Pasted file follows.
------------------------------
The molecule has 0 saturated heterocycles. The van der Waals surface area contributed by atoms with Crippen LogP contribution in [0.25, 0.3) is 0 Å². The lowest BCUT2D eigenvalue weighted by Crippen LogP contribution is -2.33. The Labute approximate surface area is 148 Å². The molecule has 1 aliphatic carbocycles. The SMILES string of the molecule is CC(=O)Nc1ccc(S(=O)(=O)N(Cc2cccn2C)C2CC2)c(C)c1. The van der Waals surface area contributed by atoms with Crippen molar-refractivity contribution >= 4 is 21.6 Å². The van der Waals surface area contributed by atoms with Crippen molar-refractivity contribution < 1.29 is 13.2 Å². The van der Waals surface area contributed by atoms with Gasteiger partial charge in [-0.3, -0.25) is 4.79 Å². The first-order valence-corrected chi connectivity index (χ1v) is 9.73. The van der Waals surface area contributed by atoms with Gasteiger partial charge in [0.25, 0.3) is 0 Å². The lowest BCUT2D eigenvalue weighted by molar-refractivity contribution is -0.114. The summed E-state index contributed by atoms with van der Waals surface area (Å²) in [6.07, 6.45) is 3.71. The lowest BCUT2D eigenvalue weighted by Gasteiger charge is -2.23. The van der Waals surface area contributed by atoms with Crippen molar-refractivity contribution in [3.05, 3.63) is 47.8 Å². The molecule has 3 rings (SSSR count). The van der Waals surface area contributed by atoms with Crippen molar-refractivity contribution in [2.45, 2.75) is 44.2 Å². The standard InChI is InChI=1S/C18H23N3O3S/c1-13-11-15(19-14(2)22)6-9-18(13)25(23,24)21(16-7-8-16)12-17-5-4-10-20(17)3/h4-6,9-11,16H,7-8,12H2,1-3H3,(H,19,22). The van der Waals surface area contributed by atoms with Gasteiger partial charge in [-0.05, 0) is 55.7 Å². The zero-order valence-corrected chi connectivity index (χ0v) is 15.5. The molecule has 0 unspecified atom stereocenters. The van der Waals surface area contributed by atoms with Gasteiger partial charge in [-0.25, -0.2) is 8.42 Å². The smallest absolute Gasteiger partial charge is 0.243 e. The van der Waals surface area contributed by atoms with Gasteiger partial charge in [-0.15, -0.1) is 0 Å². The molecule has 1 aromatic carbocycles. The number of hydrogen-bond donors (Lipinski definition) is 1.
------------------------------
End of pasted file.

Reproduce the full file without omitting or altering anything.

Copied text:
The molecule has 0 saturated heterocycles. The van der Waals surface area contributed by atoms with Crippen LogP contribution in [0.25, 0.3) is 0 Å². The lowest BCUT2D eigenvalue weighted by Crippen LogP contribution is -2.33. The Labute approximate surface area is 148 Å². The molecule has 1 aliphatic carbocycles. The SMILES string of the molecule is CC(=O)Nc1ccc(S(=O)(=O)N(Cc2cccn2C)C2CC2)c(C)c1. The van der Waals surface area contributed by atoms with Crippen molar-refractivity contribution >= 4 is 21.6 Å². The van der Waals surface area contributed by atoms with Crippen molar-refractivity contribution < 1.29 is 13.2 Å². The van der Waals surface area contributed by atoms with Gasteiger partial charge in [-0.3, -0.25) is 4.79 Å². The first-order valence-corrected chi connectivity index (χ1v) is 9.73. The van der Waals surface area contributed by atoms with Gasteiger partial charge in [0.25, 0.3) is 0 Å². The lowest BCUT2D eigenvalue weighted by molar-refractivity contribution is -0.114. The summed E-state index contributed by atoms with van der Waals surface area (Å²) in [6.07, 6.45) is 3.71. The lowest BCUT2D eigenvalue weighted by Gasteiger charge is -2.23. The van der Waals surface area contributed by atoms with Crippen molar-refractivity contribution in [3.05, 3.63) is 47.8 Å². The molecule has 3 rings (SSSR count). The van der Waals surface area contributed by atoms with Crippen molar-refractivity contribution in [2.45, 2.75) is 44.2 Å². The standard InChI is InChI=1S/C18H23N3O3S/c1-13-11-15(19-14(2)22)6-9-18(13)25(23,24)21(16-7-8-16)12-17-5-4-10-20(17)3/h4-6,9-11,16H,7-8,12H2,1-3H3,(H,19,22). The van der Waals surface area contributed by atoms with Gasteiger partial charge in [-0.05, 0) is 55.7 Å². The zero-order valence-corrected chi connectivity index (χ0v) is 15.5. The molecule has 0 unspecified atom stereocenters. The van der Waals surface area contributed by atoms with Gasteiger partial charge in [-0.25, -0.2) is 8.42 Å². The smallest absolute Gasteiger partial charge is 0.243 e. The van der Waals surface area contributed by atoms with Gasteiger partial charge in [-0.15, -0.1) is 0 Å². The molecule has 1 aromatic carbocycles. The number of hydrogen-bond donors (Lipinski definition) is 1.